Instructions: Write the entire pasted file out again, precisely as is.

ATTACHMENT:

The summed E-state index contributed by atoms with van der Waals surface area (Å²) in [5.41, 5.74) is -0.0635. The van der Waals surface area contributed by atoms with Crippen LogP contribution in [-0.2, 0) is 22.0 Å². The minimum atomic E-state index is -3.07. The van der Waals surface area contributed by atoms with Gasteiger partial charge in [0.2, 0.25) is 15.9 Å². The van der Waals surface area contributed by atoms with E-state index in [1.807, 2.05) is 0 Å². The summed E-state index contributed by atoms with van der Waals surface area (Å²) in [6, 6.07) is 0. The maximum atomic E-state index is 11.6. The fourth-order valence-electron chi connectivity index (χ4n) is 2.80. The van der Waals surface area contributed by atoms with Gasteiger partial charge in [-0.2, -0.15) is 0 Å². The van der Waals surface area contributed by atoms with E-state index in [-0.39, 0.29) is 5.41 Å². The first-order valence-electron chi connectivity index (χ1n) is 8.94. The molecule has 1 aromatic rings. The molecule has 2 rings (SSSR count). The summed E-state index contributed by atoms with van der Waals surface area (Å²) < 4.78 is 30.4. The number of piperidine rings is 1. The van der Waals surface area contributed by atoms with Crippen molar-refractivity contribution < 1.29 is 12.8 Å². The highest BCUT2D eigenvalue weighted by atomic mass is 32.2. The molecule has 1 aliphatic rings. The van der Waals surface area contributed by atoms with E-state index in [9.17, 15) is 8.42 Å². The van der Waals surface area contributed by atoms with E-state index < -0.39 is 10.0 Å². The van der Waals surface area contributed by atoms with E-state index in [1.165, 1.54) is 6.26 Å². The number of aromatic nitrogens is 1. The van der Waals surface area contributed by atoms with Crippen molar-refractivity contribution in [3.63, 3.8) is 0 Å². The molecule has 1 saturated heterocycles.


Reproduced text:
The summed E-state index contributed by atoms with van der Waals surface area (Å²) in [5.41, 5.74) is -0.0635. The van der Waals surface area contributed by atoms with Crippen LogP contribution in [-0.2, 0) is 22.0 Å². The minimum atomic E-state index is -3.07. The van der Waals surface area contributed by atoms with Gasteiger partial charge in [0.2, 0.25) is 15.9 Å². The van der Waals surface area contributed by atoms with E-state index in [1.807, 2.05) is 0 Å². The summed E-state index contributed by atoms with van der Waals surface area (Å²) in [6, 6.07) is 0. The maximum atomic E-state index is 11.6. The fourth-order valence-electron chi connectivity index (χ4n) is 2.80. The van der Waals surface area contributed by atoms with Gasteiger partial charge in [-0.2, -0.15) is 0 Å². The van der Waals surface area contributed by atoms with E-state index in [-0.39, 0.29) is 5.41 Å². The first-order valence-electron chi connectivity index (χ1n) is 8.94. The molecule has 1 aromatic rings. The molecule has 2 rings (SSSR count). The summed E-state index contributed by atoms with van der Waals surface area (Å²) < 4.78 is 30.4. The number of piperidine rings is 1. The van der Waals surface area contributed by atoms with Crippen molar-refractivity contribution < 1.29 is 12.8 Å². The highest BCUT2D eigenvalue weighted by atomic mass is 32.2. The molecule has 1 aliphatic rings. The van der Waals surface area contributed by atoms with E-state index in [9.17, 15) is 8.42 Å². The van der Waals surface area contributed by atoms with E-state index < -0.39 is 10.0 Å². The van der Waals surface area contributed by atoms with E-state index in [1.165, 1.54) is 6.26 Å². The number of aromatic nitrogens is 1. The van der Waals surface area contributed by atoms with Crippen molar-refractivity contribution in [3.63, 3.8) is 0 Å². The molecule has 1 saturated heterocycles.